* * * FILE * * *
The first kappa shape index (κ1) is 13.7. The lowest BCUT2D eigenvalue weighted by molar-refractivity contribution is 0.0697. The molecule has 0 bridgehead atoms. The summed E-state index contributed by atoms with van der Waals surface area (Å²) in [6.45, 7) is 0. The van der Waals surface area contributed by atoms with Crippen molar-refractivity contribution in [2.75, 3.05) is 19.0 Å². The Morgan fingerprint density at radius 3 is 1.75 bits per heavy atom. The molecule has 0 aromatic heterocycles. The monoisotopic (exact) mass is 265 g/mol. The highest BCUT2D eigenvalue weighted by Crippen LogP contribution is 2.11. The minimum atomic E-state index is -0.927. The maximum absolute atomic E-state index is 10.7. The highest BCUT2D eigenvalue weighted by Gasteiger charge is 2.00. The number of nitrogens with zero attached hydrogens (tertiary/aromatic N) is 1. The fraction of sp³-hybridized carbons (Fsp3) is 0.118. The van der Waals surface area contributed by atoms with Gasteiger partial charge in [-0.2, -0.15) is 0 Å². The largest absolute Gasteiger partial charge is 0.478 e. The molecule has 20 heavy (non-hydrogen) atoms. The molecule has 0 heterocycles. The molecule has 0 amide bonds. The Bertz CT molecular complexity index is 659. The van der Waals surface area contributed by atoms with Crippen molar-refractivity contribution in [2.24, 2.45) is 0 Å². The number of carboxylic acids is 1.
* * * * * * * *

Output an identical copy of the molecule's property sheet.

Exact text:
The first kappa shape index (κ1) is 13.7. The lowest BCUT2D eigenvalue weighted by molar-refractivity contribution is 0.0697. The molecule has 0 bridgehead atoms. The summed E-state index contributed by atoms with van der Waals surface area (Å²) in [6.45, 7) is 0. The van der Waals surface area contributed by atoms with Crippen molar-refractivity contribution in [2.75, 3.05) is 19.0 Å². The Morgan fingerprint density at radius 3 is 1.75 bits per heavy atom. The molecule has 0 aromatic heterocycles. The monoisotopic (exact) mass is 265 g/mol. The highest BCUT2D eigenvalue weighted by Crippen LogP contribution is 2.11. The minimum atomic E-state index is -0.927. The maximum absolute atomic E-state index is 10.7. The highest BCUT2D eigenvalue weighted by Gasteiger charge is 2.00. The number of nitrogens with zero attached hydrogens (tertiary/aromatic N) is 1. The fraction of sp³-hybridized carbons (Fsp3) is 0.118. The van der Waals surface area contributed by atoms with Gasteiger partial charge in [-0.2, -0.15) is 0 Å². The largest absolute Gasteiger partial charge is 0.478 e. The molecule has 20 heavy (non-hydrogen) atoms. The molecule has 0 heterocycles. The molecule has 0 amide bonds. The Bertz CT molecular complexity index is 659. The van der Waals surface area contributed by atoms with Crippen molar-refractivity contribution in [2.24, 2.45) is 0 Å². The number of carboxylic acids is 1.